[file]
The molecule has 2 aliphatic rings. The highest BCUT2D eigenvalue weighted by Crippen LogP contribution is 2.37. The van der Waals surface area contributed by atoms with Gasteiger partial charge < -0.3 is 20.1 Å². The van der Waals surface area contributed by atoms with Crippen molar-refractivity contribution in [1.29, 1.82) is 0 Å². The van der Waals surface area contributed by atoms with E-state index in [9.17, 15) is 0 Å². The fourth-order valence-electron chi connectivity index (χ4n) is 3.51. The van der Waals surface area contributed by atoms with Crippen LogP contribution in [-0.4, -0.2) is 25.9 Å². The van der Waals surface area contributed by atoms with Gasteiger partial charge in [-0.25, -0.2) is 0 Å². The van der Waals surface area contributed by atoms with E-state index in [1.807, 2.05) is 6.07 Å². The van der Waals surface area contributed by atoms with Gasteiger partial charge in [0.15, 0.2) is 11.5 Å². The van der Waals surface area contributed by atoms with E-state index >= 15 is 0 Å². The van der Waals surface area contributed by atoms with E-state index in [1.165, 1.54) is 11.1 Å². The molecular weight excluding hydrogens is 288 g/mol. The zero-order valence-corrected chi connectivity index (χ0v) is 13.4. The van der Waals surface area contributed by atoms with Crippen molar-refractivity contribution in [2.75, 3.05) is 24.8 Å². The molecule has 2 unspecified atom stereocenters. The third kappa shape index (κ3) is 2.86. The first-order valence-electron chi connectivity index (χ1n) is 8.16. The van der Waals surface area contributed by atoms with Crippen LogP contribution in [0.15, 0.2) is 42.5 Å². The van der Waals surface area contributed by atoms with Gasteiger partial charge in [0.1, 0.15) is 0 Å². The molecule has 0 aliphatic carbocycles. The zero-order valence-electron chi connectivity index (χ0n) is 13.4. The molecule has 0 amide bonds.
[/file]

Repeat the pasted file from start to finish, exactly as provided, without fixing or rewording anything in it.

The molecule has 2 aliphatic rings. The highest BCUT2D eigenvalue weighted by Crippen LogP contribution is 2.37. The van der Waals surface area contributed by atoms with Gasteiger partial charge < -0.3 is 20.1 Å². The van der Waals surface area contributed by atoms with Crippen molar-refractivity contribution in [1.29, 1.82) is 0 Å². The van der Waals surface area contributed by atoms with E-state index in [9.17, 15) is 0 Å². The fourth-order valence-electron chi connectivity index (χ4n) is 3.51. The van der Waals surface area contributed by atoms with Crippen LogP contribution in [-0.4, -0.2) is 25.9 Å². The van der Waals surface area contributed by atoms with Gasteiger partial charge in [-0.25, -0.2) is 0 Å². The van der Waals surface area contributed by atoms with E-state index in [1.807, 2.05) is 6.07 Å². The van der Waals surface area contributed by atoms with Gasteiger partial charge in [0.15, 0.2) is 11.5 Å². The van der Waals surface area contributed by atoms with E-state index >= 15 is 0 Å². The van der Waals surface area contributed by atoms with E-state index in [1.165, 1.54) is 11.1 Å². The molecular weight excluding hydrogens is 288 g/mol. The zero-order valence-corrected chi connectivity index (χ0v) is 13.4. The van der Waals surface area contributed by atoms with Crippen molar-refractivity contribution in [2.75, 3.05) is 24.8 Å². The molecule has 2 unspecified atom stereocenters. The third kappa shape index (κ3) is 2.86. The first-order valence-electron chi connectivity index (χ1n) is 8.16. The van der Waals surface area contributed by atoms with Crippen LogP contribution in [0.15, 0.2) is 42.5 Å². The van der Waals surface area contributed by atoms with Gasteiger partial charge in [0.1, 0.15) is 0 Å². The molecule has 0 aliphatic carbocycles. The zero-order valence-electron chi connectivity index (χ0n) is 13.4. The molecule has 0 amide bonds.